Narrative or story is the most important part of branding.
The power of story is what will differentiate you.
Branding at its heart is about storytelling.
Use story to set you apart from competition, our story is what defines us as humans.
Digress from business to take time to create story, which should always be personal.
Brand as the mechanism of choice, a mechanism which is so powerful that it achieves a brilliant quadruplewhammy!
- It allows the particular product or service to stand out so far from all other competitors that they almost cease to exist in any effective sense.
- It allows the particular product or service to charge a premium which actually makes it more, rather than less, appealing to the customer.
- It allows the company concerned to continue to develop in its own individual way, pursuing even greater individuality and distinctiveness (putting ever greater stretches of clear blue water between itself and its competitors).
- It doesn’t just provide the customer with a satisfying purchase and experience. It doesn’t just provide the rather prosaic quality of ‘peace-of-mind’. It goes beyond this to provide a deep-rooted sense of having found a ‘story’ which satisﬁes a human yearning for things to make sense. For hope as well as reassurance. For a sense of belonging, pride, enjoyment in participation. And so on. Please don’t make the mistake of thinking that this is all getting a little too ‘poetic’. This is how brands work. This is what will make your brand a success.
Brands find their way into your head/heart through their story.
- Spotify A friend nagged me about Spotify for weeks. Telling me about the vastness of the library and the strange pleasure of being able to listen to half-forgotten or never-heard-before music without having to put your hand in your pocket. Spotify, he said, was a kind of musical adventure. I resisted. Until another music-fan friend said the same thing. I tried it out. I’m hooked. I now tell others, all the time. The story goes on being spread.
- Apple, arguably the greatest modern storytellers of all. Way back when the Mac was touted as ‘the computer for the rest of us’. In other words, the computer for the non-geek, the computer that would set you free from technical gobbledegook. The computer equivalent of the Volkswagen. Great opening story, but one which became harder to believe as Apple struggled with loss of identity in its middle period. When I bought my ﬁrst Mac in 1993 I was told Apple would soon be out of business. They had lost the plot and were doomed. But, lo and behold, they turn disaster into triumph. Founder Steve Jobs returns and, with a British designer, creates the paradigm-shifting iMac (remember the ﬁrst ones in bright colours, looking like the 1950s meeting the 22nd century in a big bang of delicious and shocking design?). And 20 years later they are still the zenith of design brilliance. No other computer manufacturer comes even close in aesthetic and mystery. And in the sheer devotion of their customers. I described myself earlier as a Mac user. That’s what we call ourselves. But user is an inadequate word. A better one would be devotee.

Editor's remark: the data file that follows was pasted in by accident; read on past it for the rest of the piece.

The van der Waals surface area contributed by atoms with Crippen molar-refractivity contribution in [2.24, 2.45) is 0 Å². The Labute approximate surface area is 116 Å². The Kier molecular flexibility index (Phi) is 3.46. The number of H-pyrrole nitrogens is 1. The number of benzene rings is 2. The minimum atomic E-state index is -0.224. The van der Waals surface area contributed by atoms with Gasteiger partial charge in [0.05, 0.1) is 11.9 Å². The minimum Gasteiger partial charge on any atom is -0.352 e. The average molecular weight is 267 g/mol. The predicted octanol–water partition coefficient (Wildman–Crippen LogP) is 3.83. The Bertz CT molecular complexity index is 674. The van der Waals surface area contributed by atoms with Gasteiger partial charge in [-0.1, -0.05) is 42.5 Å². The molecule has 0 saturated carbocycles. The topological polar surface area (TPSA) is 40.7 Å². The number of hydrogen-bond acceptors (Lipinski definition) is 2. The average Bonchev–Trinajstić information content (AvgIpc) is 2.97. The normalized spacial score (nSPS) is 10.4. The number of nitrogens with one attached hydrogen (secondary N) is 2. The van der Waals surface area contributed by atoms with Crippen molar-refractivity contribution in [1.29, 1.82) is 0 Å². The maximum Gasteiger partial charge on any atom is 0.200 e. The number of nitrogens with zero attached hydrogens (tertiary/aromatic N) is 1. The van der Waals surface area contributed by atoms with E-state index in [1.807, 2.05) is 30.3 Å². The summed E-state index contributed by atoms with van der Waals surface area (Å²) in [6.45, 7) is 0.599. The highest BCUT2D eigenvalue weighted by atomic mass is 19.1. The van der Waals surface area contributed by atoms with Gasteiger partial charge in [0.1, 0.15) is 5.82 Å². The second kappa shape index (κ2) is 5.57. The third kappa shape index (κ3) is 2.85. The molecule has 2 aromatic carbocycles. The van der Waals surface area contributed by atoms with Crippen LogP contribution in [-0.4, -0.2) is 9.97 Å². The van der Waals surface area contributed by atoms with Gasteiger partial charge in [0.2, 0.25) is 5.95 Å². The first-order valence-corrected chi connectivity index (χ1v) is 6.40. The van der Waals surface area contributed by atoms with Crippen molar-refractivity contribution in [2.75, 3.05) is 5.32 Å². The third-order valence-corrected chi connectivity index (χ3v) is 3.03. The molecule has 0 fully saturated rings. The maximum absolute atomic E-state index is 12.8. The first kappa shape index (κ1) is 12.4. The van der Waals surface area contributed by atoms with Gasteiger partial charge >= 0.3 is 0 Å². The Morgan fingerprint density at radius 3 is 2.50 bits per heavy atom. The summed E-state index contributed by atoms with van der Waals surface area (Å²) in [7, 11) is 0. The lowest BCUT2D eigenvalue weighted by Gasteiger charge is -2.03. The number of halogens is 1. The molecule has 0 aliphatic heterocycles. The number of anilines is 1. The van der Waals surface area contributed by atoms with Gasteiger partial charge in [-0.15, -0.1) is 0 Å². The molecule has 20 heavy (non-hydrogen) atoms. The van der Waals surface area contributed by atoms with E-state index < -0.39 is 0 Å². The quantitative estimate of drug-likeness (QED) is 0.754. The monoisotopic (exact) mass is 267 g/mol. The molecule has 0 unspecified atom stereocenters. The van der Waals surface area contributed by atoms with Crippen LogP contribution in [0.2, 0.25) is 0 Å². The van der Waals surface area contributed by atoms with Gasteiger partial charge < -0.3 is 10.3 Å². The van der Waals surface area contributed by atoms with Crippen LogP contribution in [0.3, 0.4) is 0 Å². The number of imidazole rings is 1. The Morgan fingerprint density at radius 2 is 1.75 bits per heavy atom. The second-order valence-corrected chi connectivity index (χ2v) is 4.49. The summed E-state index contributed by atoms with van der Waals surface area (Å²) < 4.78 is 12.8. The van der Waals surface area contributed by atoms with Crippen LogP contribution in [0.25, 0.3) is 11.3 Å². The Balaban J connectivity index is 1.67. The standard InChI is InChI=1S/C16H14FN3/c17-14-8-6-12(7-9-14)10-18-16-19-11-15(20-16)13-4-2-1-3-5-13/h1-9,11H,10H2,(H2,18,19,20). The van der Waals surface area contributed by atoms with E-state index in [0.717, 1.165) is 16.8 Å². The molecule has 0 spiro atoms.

Take 4 of favourite brands and tell their story as if telling a friend. Now write your story. Your journey, your passion, your trials and tribulations, your triumphs, your why. Embellish, romanticise. Remember people love stories.
All you need to make a story is somebody doing something, that means something.
- Where you business opens is a story
- The person who opens your door is a story. They either support your brand or undermine it
- How a person opens your door is a story
- What your door looks like is a story
Here are some stories you want to tell over and over again:
- Your own story as boss How did you get here? Do you personally carry the values that your brand is about? Whatever your experience that gives you the credibility to be running your business, tell it as a story, so it will spread.
- Your company’s story Your staff and customers all need to know what your company’s story is. Fill the gap between the original idea and where you have got to for your people — take them on that journey, so they feel they’re in a story that matters.
- Stories you tell your people When you talk to your staff, they will pick up clues about what you want to see more of, and what behaviours you’re discouraging.
- Stories your people tell customers To the public, no one knows what’s really going on in your organization better than your staff. They’ve got the inside knowledge. The small conversations that happen between staff and customers can create loyalty or drive customers away.
- Stories customers tell each other We all know word of mouth is the best kind of advertising. Stories about customer experiences are difficult to override — they are hugely believable.
- Stories customers tell themselves Customers are already telling themselves stories — about who they are, what they deserve and what they want. The better your company knows its customers, the more likely you are to be able to step in and create the experience they’re looking for.
- Stories that will change old ideas Reputations can be difficult to shift, but if you can create an experience to directly contradict the old stories, gossip-mongers will lose confidence in them, and begin thinking of you in a new light, which they will spread.
- Branding 101: start here
- Assessing your brand
- Finding brands authentic purpose
- Brand strategy
- Brand purpose, vision and mission
- Branding: talent
- Brand values
- Differentiating your brand
- Focusing on your ideal customers
- Developing brand – six legged spider
- Brand positioning
- Brand story
- Brand name
- Crafting the Internal brand positioning statement
- Shaping the external brand positioning line